According to the complaint for damages and demand for jury trial filed in Gainesville, Fl US District Court, Bryce Bates by and through his undersigned attorneys, sues the Defendants, the city of Gainesville, Fl acting through its delegated agent, the Gainesville Chief of Police, and Gainesville Police Corporal Timothy Durst.
In the document filed in the federal court the plaintiff claims.
On or about June 16, 2010, at 3:20 p.m., plaintiff Bates was riding his bicycle through his apartment complex in the City of Gainesville, heading through the parking lot to his mailbox to get the family’s mail for his mother. While Bates was riding his bicycle to the mailbox, several police cars pulled in to the apartment complex at emergency speed. The officers were responding to a 911 call from a mentally ill woman who suffered from delusions. This woman had a history of calling 911 so frequently that she was known to dispatch to be a mentally ill caller whose reports were unreliable. On this day, her reported complaint was that three Hispanic teenagers, two males and one female, were inside her apartment in the process of committing a burglary.
Durst was an officer responding to the 911 call and is accused by Cheron of chasing her son even though he did not match the description of the alleged “suspects” provided by the caller.
At the time of the incident, Bates was 10 years old, attended the fifth grade, stood less than 5 feet tall and weighed approximately 95 pounds. He is an African American. Prior to the date of the incident, Bates had been instructed by his mother to come inside if he saw police in the complex. Accordingly, when Bates saw a police car speeding toward him, he dropped his bicycle in fear and ran to the door of his apartment, yelling ‘Mom!’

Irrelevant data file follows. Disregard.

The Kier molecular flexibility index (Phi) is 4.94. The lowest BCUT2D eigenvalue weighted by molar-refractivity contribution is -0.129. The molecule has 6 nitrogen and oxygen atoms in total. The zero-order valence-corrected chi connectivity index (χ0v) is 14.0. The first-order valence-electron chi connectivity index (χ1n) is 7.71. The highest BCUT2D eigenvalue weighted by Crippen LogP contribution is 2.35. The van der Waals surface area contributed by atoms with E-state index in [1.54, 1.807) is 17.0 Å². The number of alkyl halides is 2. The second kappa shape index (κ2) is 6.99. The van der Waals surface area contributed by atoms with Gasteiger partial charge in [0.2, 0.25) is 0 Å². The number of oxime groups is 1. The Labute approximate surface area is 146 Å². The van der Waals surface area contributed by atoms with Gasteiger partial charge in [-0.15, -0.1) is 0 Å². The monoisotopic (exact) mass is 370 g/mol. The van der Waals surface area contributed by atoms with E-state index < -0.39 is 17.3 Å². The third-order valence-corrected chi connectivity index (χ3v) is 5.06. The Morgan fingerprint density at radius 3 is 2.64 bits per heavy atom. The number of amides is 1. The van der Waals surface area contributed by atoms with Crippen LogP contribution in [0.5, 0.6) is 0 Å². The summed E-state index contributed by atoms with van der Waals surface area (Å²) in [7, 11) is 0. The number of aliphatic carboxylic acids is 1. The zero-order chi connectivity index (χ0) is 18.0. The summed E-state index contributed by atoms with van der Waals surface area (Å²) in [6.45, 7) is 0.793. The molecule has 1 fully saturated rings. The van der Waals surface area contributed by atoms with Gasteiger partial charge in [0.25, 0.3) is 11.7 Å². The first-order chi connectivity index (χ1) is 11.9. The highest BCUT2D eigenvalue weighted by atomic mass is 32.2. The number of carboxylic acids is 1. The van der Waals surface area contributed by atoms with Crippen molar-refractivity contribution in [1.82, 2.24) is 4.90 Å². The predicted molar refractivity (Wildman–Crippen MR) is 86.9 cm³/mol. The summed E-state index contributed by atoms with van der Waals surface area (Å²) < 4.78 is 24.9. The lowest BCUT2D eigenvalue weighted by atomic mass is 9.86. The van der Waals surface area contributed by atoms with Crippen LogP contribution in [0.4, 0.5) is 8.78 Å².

Corporal Durst stopped his patrol vehicle and pursued Bates on foot but gave no verbal commands.
Corporal Durst then released his police canine and commanded it to apprehend plaintiff. Pursuant to the canine’s training, it had been taught to apprehend suspects by biting them and then holding, or, if need be, continuously reestablishing the bite until the canine is removed from the suspect by its police handler.
As 10 year old Bates reached the door to his apartment, he was overtaken by the canine which, in accordance with its training, bit Bates repeatedly as he struggled in fear to get away. Bates’ mother had left the exterior door to her home open and saw the attack. She tried repeatedly to open the screen door to rescue her son but could not intervene because the canine had forced himself and Bates against the door, which was designed to swing outward. Bates screamed as the canine bit him, exclaiming ‘I didn’t do anything!’; ‘I wasn’t bad!’; and ‘I don’t want to die!’
The police canine continued to bite Bates until Corporal Durst arrived and physically pulled the canine off of him. Bates’ mother was upset and screamed throughout the attack. When she saw Corporal Durst a few seconds later, she confronted him, asking why he put his dog on her son. Corporal Durst replied, ‘He shouldn’t have run.’
Cheron says her son did not look like the suspect Durst was seeking. She claims that after the dog attack, the police determined that no crime had occurred and the call was “another false report by a known mentally ill person. The police dog bit her son 14 times, the mother says. She claims the police had no probable cause to believe he was involved in any criminal activity.
She says the city failed to train its officers and establish adequate canine handling procedures, to avoid excessive force and serious and permanent injuries from dog bites. She and her son seek compensatory and punitive damages for civil rights violations, battery and infliction of emotional distress.